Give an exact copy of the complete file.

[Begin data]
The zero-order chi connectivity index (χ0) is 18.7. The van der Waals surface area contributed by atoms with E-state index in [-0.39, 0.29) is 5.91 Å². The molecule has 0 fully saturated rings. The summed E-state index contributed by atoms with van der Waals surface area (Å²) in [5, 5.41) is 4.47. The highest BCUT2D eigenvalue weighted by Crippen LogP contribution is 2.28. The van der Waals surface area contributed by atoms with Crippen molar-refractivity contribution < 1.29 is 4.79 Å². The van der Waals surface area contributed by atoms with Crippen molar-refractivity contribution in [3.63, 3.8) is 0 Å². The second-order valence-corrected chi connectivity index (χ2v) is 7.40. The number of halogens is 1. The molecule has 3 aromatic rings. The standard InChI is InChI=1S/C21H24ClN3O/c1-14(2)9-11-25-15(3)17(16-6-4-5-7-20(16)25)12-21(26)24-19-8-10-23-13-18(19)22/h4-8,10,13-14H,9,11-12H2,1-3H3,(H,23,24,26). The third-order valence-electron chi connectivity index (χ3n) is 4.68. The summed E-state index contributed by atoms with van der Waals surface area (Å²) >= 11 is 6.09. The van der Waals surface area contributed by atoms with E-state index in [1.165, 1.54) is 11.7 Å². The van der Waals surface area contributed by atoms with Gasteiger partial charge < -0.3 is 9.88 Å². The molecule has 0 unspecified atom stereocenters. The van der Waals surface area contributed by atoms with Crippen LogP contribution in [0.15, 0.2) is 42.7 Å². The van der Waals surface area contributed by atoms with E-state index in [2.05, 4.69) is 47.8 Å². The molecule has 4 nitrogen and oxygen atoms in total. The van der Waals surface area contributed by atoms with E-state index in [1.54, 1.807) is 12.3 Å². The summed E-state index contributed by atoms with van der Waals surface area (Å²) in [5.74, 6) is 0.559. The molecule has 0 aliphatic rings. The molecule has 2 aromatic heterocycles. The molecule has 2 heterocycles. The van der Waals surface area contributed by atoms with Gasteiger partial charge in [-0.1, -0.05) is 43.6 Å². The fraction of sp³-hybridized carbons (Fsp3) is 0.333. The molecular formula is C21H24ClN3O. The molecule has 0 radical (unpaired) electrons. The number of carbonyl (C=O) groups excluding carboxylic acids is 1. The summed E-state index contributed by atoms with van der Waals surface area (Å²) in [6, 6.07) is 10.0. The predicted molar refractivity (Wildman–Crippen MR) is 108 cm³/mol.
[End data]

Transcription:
The zero-order chi connectivity index (χ0) is 18.7. The van der Waals surface area contributed by atoms with E-state index in [-0.39, 0.29) is 5.91 Å². The molecule has 0 fully saturated rings. The summed E-state index contributed by atoms with van der Waals surface area (Å²) in [5, 5.41) is 4.47. The highest BCUT2D eigenvalue weighted by Crippen LogP contribution is 2.28. The van der Waals surface area contributed by atoms with Crippen molar-refractivity contribution < 1.29 is 4.79 Å². The van der Waals surface area contributed by atoms with Crippen molar-refractivity contribution in [3.63, 3.8) is 0 Å². The second-order valence-corrected chi connectivity index (χ2v) is 7.40. The number of halogens is 1. The molecule has 3 aromatic rings. The standard InChI is InChI=1S/C21H24ClN3O/c1-14(2)9-11-25-15(3)17(16-6-4-5-7-20(16)25)12-21(26)24-19-8-10-23-13-18(19)22/h4-8,10,13-14H,9,11-12H2,1-3H3,(H,23,24,26). The third-order valence-electron chi connectivity index (χ3n) is 4.68. The summed E-state index contributed by atoms with van der Waals surface area (Å²) >= 11 is 6.09. The van der Waals surface area contributed by atoms with E-state index in [1.165, 1.54) is 11.7 Å². The van der Waals surface area contributed by atoms with Gasteiger partial charge < -0.3 is 9.88 Å². The molecule has 0 unspecified atom stereocenters. The van der Waals surface area contributed by atoms with Crippen LogP contribution in [0.15, 0.2) is 42.7 Å². The van der Waals surface area contributed by atoms with E-state index in [2.05, 4.69) is 47.8 Å². The molecule has 4 nitrogen and oxygen atoms in total. The van der Waals surface area contributed by atoms with E-state index in [1.54, 1.807) is 12.3 Å². The summed E-state index contributed by atoms with van der Waals surface area (Å²) in [5.74, 6) is 0.559. The molecule has 0 aliphatic rings. The molecule has 2 aromatic heterocycles. The molecule has 2 heterocycles. The van der Waals surface area contributed by atoms with Gasteiger partial charge in [-0.1, -0.05) is 43.6 Å². The fraction of sp³-hybridized carbons (Fsp3) is 0.333. The molecular formula is C21H24ClN3O. The molecule has 0 radical (unpaired) electrons. The number of carbonyl (C=O) groups excluding carboxylic acids is 1. The summed E-state index contributed by atoms with van der Waals surface area (Å²) in [6, 6.07) is 10.0. The predicted molar refractivity (Wildman–Crippen MR) is 108 cm³/mol.